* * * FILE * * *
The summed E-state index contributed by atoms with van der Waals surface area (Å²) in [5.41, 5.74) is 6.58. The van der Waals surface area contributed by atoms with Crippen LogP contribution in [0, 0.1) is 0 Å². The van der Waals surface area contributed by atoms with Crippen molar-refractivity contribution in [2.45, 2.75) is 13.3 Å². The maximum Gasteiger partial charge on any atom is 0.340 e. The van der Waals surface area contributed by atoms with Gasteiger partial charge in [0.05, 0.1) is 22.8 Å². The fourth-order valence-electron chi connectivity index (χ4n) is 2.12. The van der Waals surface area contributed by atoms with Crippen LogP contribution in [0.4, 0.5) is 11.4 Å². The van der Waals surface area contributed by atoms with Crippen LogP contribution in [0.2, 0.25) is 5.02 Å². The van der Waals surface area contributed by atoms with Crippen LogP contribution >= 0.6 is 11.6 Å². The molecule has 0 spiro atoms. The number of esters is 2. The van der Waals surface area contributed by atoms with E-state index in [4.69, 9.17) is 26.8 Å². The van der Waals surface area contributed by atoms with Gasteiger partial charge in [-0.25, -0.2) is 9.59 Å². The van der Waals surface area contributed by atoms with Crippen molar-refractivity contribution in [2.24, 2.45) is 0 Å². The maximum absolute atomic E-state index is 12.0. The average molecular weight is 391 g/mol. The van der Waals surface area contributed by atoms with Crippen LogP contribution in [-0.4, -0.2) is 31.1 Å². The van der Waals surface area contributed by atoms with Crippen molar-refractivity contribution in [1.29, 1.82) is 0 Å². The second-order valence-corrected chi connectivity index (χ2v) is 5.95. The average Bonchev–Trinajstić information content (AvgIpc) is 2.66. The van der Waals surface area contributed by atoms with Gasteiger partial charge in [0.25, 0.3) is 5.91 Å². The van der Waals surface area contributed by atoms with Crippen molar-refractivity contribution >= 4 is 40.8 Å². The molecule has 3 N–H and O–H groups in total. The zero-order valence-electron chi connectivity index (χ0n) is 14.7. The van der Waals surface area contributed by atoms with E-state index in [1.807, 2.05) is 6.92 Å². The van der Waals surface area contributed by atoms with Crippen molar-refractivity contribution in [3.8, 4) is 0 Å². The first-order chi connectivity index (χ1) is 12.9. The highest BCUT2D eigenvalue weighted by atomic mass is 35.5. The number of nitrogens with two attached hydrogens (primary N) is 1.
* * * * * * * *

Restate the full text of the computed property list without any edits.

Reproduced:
The summed E-state index contributed by atoms with van der Waals surface area (Å²) in [5.41, 5.74) is 6.58. The van der Waals surface area contributed by atoms with Crippen LogP contribution in [0, 0.1) is 0 Å². The van der Waals surface area contributed by atoms with Crippen molar-refractivity contribution in [2.45, 2.75) is 13.3 Å². The maximum Gasteiger partial charge on any atom is 0.340 e. The van der Waals surface area contributed by atoms with Gasteiger partial charge in [0.05, 0.1) is 22.8 Å². The fourth-order valence-electron chi connectivity index (χ4n) is 2.12. The van der Waals surface area contributed by atoms with Crippen LogP contribution in [0.4, 0.5) is 11.4 Å². The van der Waals surface area contributed by atoms with Crippen LogP contribution in [0.2, 0.25) is 5.02 Å². The van der Waals surface area contributed by atoms with Crippen LogP contribution >= 0.6 is 11.6 Å². The molecule has 0 spiro atoms. The number of esters is 2. The van der Waals surface area contributed by atoms with E-state index in [4.69, 9.17) is 26.8 Å². The van der Waals surface area contributed by atoms with Gasteiger partial charge in [-0.25, -0.2) is 9.59 Å². The van der Waals surface area contributed by atoms with Crippen molar-refractivity contribution in [2.24, 2.45) is 0 Å². The maximum absolute atomic E-state index is 12.0. The average molecular weight is 391 g/mol. The van der Waals surface area contributed by atoms with Crippen LogP contribution in [-0.4, -0.2) is 31.1 Å². The van der Waals surface area contributed by atoms with Crippen molar-refractivity contribution in [1.29, 1.82) is 0 Å². The second-order valence-corrected chi connectivity index (χ2v) is 5.95. The average Bonchev–Trinajstić information content (AvgIpc) is 2.66. The van der Waals surface area contributed by atoms with Gasteiger partial charge in [0.25, 0.3) is 5.91 Å². The van der Waals surface area contributed by atoms with Crippen molar-refractivity contribution >= 4 is 40.8 Å². The molecule has 3 N–H and O–H groups in total. The zero-order valence-electron chi connectivity index (χ0n) is 14.7. The van der Waals surface area contributed by atoms with E-state index in [1.807, 2.05) is 6.92 Å². The van der Waals surface area contributed by atoms with Crippen molar-refractivity contribution in [3.8, 4) is 0 Å². The first-order chi connectivity index (χ1) is 12.9. The highest BCUT2D eigenvalue weighted by atomic mass is 35.5. The number of nitrogens with two attached hydrogens (primary N) is 1.